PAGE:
I lean against my trekking poles, soaking in the heavy mist that had begun hours earlier.
Having already summitted Handies,
I was at 12,600 feet on a level area northeast of the mountain, contemplating an ascent of Whitecross. I pulled my camera out of my jacket pocket to take yet another picture of the clouds that silently rolled over the mountaintops, leaving the rock slick with moisture. I turned and began to trudge up the talus slope that lay between the Handies-Whitecross ridge and me.
In December of 2003 I had begun to think about potential locations for a family trip to Colorado in June. I wanted a destination that would be beautiful, somewhat free of crowds, and offer some easy routes to the nonclimbing members of my family. The Grizzly Gulch Basin and Silver Creek Basin area near Redcloud, Sunshine,
and Handies proved to be the ticket. We arrived at the base of both routes at 10,409 feet on June 7 to the sight of sizable snowfields and corniced ridges,
a sight I had expected but was not quite prepared for. Camp was set up, and we decided to take a casual stroll a little ways up the Silver Creek Basin trail.
The next day my mother, brother, and I “attempted” Handies. We still weren’t feeling terrific due to the extreme altitude from whence we had arrived, (1000 feet above sea level, Oklahoma City) so while we weren’t expecting to summit, we sure wouldn’t complain if we did. We made pretty decent time through the trees, but began to feel the affects of the altitude by about 11,800 feet. By this time we could see our quarry clearly, and much to our chagrin it was covered with snow, with the north ridge, the last stretch before the summit, heavily corniced.
A couple hundred feet later, we had begun to tire when, looking up the 2000 foot south face of Whitecross Mountain,
we saw three deer running playfully across the immensely steep angle that I would only truly appreciate two months later. Snowline
was at about 12,000 feet, and from there routefinding became increasingly difficult. I have never done any climbing in the snow, and we had neither snowshoes nor crampons, much less ice axes. I moved to the front of the pack and began to kick steps up some of the steeper slopes, but the exertion eventually became too severe, particularly considering that it was only my first full day at altitude (I’m the king of lame excuses!). We turned around,
took a brief moment to admire the views
toward Redcloud and Sunshine
, and began to descend. Due to the beginnings of dehydration caused by my foolish failure to drink enough, I was beset with a splitting headache a few short minutes later. What a wonderful start to 3 days of climbing… I launched into a typical descent, ending at almost a jog, before relaxing in a chair back at the campsite.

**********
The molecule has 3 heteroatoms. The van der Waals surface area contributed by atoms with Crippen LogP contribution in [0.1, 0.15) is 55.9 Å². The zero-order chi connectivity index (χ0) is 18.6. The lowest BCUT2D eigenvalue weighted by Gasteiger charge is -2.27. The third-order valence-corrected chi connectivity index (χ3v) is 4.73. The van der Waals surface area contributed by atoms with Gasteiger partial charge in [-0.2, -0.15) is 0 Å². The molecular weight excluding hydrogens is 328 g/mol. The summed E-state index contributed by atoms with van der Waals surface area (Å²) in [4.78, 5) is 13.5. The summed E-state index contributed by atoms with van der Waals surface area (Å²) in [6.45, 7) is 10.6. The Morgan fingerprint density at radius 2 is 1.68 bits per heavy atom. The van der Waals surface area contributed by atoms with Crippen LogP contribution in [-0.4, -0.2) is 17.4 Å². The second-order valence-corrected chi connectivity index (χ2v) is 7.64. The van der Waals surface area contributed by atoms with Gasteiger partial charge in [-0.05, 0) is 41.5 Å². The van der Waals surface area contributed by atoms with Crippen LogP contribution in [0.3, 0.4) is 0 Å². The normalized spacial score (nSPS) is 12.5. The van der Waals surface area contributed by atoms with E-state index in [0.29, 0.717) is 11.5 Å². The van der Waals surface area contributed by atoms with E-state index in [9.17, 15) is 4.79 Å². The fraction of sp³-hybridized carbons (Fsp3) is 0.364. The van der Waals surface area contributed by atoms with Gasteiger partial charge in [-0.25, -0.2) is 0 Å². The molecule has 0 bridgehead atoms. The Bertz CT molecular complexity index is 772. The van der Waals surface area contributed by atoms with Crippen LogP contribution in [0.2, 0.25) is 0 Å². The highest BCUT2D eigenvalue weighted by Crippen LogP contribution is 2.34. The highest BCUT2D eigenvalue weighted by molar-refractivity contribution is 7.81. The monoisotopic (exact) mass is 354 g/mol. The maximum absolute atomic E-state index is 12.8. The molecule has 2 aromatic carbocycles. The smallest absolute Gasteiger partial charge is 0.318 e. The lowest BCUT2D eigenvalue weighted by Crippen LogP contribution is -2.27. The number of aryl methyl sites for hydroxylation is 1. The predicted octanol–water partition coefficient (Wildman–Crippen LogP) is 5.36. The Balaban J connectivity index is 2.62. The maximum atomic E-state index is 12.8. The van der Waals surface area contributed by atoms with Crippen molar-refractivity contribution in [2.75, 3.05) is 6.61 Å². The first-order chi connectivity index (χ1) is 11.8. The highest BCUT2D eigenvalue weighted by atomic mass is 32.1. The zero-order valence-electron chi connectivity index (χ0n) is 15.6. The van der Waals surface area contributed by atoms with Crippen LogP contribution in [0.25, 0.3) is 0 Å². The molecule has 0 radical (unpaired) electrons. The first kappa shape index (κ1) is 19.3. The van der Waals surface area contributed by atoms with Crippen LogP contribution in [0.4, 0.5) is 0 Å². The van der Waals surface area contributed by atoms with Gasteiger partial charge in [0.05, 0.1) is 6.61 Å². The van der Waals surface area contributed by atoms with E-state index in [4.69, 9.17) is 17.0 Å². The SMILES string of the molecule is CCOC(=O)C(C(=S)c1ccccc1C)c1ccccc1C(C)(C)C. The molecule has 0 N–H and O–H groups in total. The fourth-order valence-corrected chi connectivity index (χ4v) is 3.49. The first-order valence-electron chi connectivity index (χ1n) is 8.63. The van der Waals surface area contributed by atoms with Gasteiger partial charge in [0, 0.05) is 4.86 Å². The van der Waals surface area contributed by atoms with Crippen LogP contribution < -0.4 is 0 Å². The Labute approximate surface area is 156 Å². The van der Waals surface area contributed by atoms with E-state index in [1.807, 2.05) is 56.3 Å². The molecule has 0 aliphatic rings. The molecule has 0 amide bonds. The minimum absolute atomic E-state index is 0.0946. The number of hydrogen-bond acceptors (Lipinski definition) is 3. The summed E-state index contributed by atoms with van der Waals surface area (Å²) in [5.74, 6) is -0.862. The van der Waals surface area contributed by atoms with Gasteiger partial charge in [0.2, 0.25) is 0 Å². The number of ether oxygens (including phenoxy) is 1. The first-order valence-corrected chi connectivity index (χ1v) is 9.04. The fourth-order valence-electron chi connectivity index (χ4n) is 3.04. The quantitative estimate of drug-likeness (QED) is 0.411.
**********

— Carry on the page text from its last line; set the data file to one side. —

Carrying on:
A First Attempt
The plan was to climb Sunshine and Redcloud on the ninth and Handies and Whitecross on the tenth. After my snowy experience on Handies, I decided to take it easy again and not feel obligated to push for the summit on Redcloud, but to allow myself two chances to climb it. My mother, father, and I started up the Silver Creek trail at about 5:45. Tree line arrived notably faster on this trail than on the Grizzly Gulch trail, and the sun rose over the course of the next two miles as we pushed towards the upper Silver Creek basin, sliding over multiple sections where snow still crossed Silver Creek,
resulting in stretches of solid snow up to 50 yards wide. The cool temperatures the night before had left interesting ice formations,
and the time spent admiring them could scarcely have been time better spent. Near the location on the trail from which the view of Redcloud’s immense rock glacier
is most spectacular, the trail crests a small rise into the basin at 12,200 feet. As one steps up above this rise, all sound from the Creek ceases and he is enveloped by an awe-inspiring silence. From here the next mile
of the route is visible, along with the 13ers north and east of Redcloud that feature prominently in views toward Wetterhorn and Uncompahgre. Eventually we came to a sign that pointed us to the left. The trail dove under the omnipresent snow